Now we all know that resources are not unlimited, and that creates a scenario where each project has its limitations, such as a restricted investment or a close launch date.
    That is why we believe that it is important to know which restrictions are the most important and which allow for more flexibility.

    5. Identify the risks
    Moving on, our goal here is to identify the risks worth worrying about, so that we can focus on those that are not out of our reach.
    Just as important as listing the things that could go wrong with the project is recognizing that we can handle some risks, but not all; what these risks are and which of them could mean a leak point of resources, including time.

    6. Understand the users’ needs
    The questions in this step are related to the end-users of the application: Who are they? By discussing our ideal user and what this individual would be like, we can list how we imagine they would interact with the software.
    This process is a great instance for the team to come up with a user interface (UI) that is suitable for those users.

    7. Define work agreements and processes
    Now is the time to define how the flow of the software development process will work.
    At this stage, the team can agree on a work methodology, schedule checkpoints and other meetings, define responsibilities and work arrangements to make sure everything is clean and ready to go.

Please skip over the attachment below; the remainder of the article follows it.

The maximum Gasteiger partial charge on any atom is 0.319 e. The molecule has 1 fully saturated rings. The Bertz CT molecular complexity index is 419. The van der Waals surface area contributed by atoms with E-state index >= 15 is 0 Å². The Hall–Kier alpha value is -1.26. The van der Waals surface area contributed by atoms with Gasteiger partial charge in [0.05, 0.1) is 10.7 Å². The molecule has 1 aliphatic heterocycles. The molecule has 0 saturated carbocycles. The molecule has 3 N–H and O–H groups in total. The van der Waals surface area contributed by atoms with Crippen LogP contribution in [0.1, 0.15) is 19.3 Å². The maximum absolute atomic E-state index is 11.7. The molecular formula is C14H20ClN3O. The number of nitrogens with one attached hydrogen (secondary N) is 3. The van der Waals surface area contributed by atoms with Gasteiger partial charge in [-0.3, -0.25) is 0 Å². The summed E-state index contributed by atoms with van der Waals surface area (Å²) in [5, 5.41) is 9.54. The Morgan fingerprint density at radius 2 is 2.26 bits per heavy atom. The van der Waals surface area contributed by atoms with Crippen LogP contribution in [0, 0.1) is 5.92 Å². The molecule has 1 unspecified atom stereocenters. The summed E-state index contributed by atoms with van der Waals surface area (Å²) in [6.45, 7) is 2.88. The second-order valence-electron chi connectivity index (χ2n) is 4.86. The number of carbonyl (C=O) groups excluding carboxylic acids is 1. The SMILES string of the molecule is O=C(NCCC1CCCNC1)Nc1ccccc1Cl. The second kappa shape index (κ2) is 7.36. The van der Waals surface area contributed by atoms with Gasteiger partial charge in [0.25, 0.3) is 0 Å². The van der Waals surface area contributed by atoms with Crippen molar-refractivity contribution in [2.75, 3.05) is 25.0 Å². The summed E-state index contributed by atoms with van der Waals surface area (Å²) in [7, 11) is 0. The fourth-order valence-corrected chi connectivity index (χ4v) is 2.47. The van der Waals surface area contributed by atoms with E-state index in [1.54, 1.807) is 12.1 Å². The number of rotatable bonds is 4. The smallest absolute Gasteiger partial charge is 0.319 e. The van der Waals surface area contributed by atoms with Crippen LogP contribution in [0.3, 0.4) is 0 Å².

8. Finally, build a story map
    The story mapping technique presented by Jeff Patton is a clear way to see the entire user journey that the application provides.

    In fact, knowing about Discovery in Software Development will allow you to establish a necessary approach for efficient and timely development; being clear about this from the beginning means dealing with the abundant uncertainty at the beginning of any project, that is why communication, research, and analysis are key factors in solidifying the goal and defining the direction of the product development process, as well as discovering its obstacles and risks.

    A properly planned and implemented Discovery is vital not only for the client but also for the development company in charge of the work. This not only allows teams to meet the set times and resources but also identify end-users’ needs and build a product/service that best meets their demands.
    Please visit our Software Development expertise section for more information about our development practices.